Aldermen on Evanston's Human Services Committee voted Monday night to provide $50,000 to fund a program designed to help at least 15 young residents with criminal histories obtain a certificate of rehabilitation.
The grant, to the James B. Moran Center for Youth Advocacy would be paid for with federal Community Development Block Grant funds.
The year-long pilot program would cover legal and other costs necessary to obtain the certificates from the court system.
Alderman Jane Grover, 7th Ward, said she was surprised that "potentially employable people have an enormous time and financial barrier to obtaining the rehabilitation certificate."
With a rehabilitation certificate, employers are much more likely to hire an ex felon who, without the certificate, may not be eligible for the position, said Moran Center Executive Director Kathy Lyons.
To receive the certificate from a judge, a person must demonstrate support from community members, sponsors and potential employers that "they have overcome whatever legal challenges mar their record," Lyons said.
She said the process includes nearly the same amount of legal documentation and background work required for a petition for pardon from the governor.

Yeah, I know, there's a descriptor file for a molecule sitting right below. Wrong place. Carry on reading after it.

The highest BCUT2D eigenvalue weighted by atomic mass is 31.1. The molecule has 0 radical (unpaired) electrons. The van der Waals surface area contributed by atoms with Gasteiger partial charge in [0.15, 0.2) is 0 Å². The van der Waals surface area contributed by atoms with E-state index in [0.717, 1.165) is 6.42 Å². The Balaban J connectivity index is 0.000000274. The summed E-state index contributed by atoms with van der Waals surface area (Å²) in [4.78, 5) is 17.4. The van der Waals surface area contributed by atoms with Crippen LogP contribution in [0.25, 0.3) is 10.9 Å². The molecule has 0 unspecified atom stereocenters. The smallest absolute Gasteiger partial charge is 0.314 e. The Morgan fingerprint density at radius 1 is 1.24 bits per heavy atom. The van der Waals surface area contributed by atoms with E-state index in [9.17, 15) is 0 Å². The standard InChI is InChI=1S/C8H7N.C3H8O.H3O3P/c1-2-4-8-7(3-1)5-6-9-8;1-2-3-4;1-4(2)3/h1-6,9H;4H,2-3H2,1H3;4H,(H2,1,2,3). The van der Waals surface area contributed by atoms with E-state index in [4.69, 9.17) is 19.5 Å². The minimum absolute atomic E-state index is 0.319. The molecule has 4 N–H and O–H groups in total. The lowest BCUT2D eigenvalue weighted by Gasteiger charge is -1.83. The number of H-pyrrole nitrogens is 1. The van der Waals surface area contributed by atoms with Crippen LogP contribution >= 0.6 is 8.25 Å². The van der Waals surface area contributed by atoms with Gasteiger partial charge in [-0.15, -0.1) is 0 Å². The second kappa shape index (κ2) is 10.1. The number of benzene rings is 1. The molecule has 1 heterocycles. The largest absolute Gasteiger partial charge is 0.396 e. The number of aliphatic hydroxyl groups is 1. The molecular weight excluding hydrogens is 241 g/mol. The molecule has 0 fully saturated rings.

Though she said the center cannot guarantee that a judge will grant the certificate, she said the individuals involved in the program will "have the absolute best chance of having them approved that anyone does."
The program is targeted at people who cannot seal or expunge whatever happens to be on their past criminal record, Lyons said.
"Because they can't clear their record, 25 years later they still can't get a job because of perhaps some youthful indiscretion when they were 18 or 19," she said.
Lyons said the center will offer the program to at least 15 people, but will try to provide services to as many individuals during the year-long span of the pilot program as possible.
The grant still requires approval of the full nine-member City Council, but the five aldermen present for the committee meeting all voted for it.